• ^ Cottrill, Cathy. "Remember: Local historian shares details about railroad depot once located in Bonita". Naples Daily News. Retrieved 24 January 2017.
  • ^ "Seminole Gulf Railway, L.P.--Adverse Abandonment--in Lee County, FL". Surface Transportation Board. Retrieved 27 August 2014.
  • ^ Surface Transportation Board Fruitville, Bee Ridge, Palmer Ranch and Nokomis.[17] Track was abandoned south of Palmer Ranch in 2004 and the remaining line up to Fruitville Road was abandoned in 2019. Sarasota County built the popular Legacy Trail on the former right of way and is in the process of extending it north to Fruitville Road on the remaining right of way.[18][19]

    The first trackage of the Sarasota line to be built (the west track) was built by the Seaboard Air Line (through their Florida West Shore Railway subsidiary) in 1903. It was part of a line that extended from Durant (just east of Tampa), to Sarasota via Parrish, Palmetto and Bradenton. Some of the line was built on the former road bed of the Arcadia, Gulf Coast and Lakeland Railroad, an earlier unsuccessful railroad between Bradenton and Sarasota.[3] In Sarasota, the tracks originally continued south into downtown along Lemon Avenue and served a dock facility in Sarasota Bay. In 1905, Seaboard extended the line east into Fruitville, which initially ran southeast along Pineapple Avenue and then east along what is now Alderman Street and Brother Geenen Way. In 1911, at the request of local socialite Bertha Honoré Palmer, the line was extended south to Venice.

    The Atlantic Coast Line came to the area later in 1924 as part of the Florida land boom when they built the Tampa Southern Railroad (the east track). A passenger depot existed at Main Street and School Avenue and a spur was built to Payne Terminal at Hog Creek (this spur and its wye today form the connection track between the east and west track). From Sarasota, the Coast Line track turned east and ran directly beside the Seaboard track through Fruitville. From 1924 to 1949 the Coast Line track continued from Fr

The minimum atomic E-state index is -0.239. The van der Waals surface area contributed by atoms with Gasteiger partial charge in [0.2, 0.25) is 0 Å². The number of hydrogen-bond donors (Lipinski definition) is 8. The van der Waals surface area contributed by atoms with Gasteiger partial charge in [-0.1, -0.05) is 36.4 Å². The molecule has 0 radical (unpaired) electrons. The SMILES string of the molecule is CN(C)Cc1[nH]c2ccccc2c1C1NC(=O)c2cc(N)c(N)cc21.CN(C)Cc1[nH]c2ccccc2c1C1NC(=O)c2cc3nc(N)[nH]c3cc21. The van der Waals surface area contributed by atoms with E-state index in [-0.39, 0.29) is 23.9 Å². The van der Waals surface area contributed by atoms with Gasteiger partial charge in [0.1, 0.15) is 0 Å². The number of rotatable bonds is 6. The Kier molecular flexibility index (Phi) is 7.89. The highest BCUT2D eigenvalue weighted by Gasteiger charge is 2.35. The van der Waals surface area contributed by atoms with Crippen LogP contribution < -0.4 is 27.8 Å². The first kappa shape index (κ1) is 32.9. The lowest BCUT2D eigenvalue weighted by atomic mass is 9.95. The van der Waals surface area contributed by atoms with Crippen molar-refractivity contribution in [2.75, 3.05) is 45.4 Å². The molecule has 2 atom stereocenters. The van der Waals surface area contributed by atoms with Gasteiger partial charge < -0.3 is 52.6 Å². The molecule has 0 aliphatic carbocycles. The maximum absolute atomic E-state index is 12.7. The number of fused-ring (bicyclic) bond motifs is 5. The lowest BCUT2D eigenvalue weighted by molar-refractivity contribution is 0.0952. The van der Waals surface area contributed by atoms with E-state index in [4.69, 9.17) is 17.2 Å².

The Atlantic Coast Line came to the area later in 1924 as part of the Florida land boom when they built the Tampa Southern Railroad (the east track). A passenger depot existed at Main Street and School Avenue and a spur was built to Payne Terminal at Hog Creek (this spur and its wye today form the connection track between the east and west track). From Sarasota, the Coast Line track turned east and ran directly beside the Seaboard track through Fruitville. From 1924 to 1949 the Coast Line track continued from Fruitville southeast as far as Fort Ogden (along the Peace River), where it merged with the Coast Line's route to Fort Myers (which is today, coincidentally, Seminole Gulf's Fort Myers Line). Spurs connected both lines to the Ringling Bros. and Barnum & Bailey Circus's Sarasota headquarters near Fruitville (which existed from 1927 to 1959, when the headquarters were relocated to the end of the line in Venice).

    In 1967, the Seaboard Air Line and the Atlantic Coast Line merged to form the Seaboard Coast Line Railroad (who later merged with the Chessie System in the 1980s to form CSX). The mergers brought the all of the track under a single owner and led to consolidation of the two routes and abandonment of redundant trackage. This included the Seaboard's original route through downtown Sarasota, the Coast Line's tracks between Bradenton and Matoaka, and the consolidation of the east-west parallel track through Fruitville to a single track (using the former Seaboard track).[3]

    After taking over the line in 1987, Seminole Gulf continued to carry the Ringling Bros. and Barnum & Bailey Circus to their Venice headquarters up until 1990. The circus then relocated to Tampa mainly due to the fact that the Venice segment could no longer support their rail equipment due to the rough condition of the track.[20] As previously mentioned, the line was abandoned from Venice to Palmer Ranch in 2004 due to decreased demand and the heavily deteriorated condition of the tracks and bridges. The rest of the line up to Sarasota abandoned in 2019.

    Historical marker commemorating the location of the Atlantic Coast Line Railroad's former Sarasota depot

  • Venice Seaboard Air Line Railroad depot at the former

    Venice Seaboard Air Line Railroad depot at the former southern terminus

  • Legacy Trail on former right of way at milepost 898 near Laurel. The

    Legacy Trail on former right of way at milepost 898 near Laurel. The trail's mile markers match the railroad's mileposts.

  • References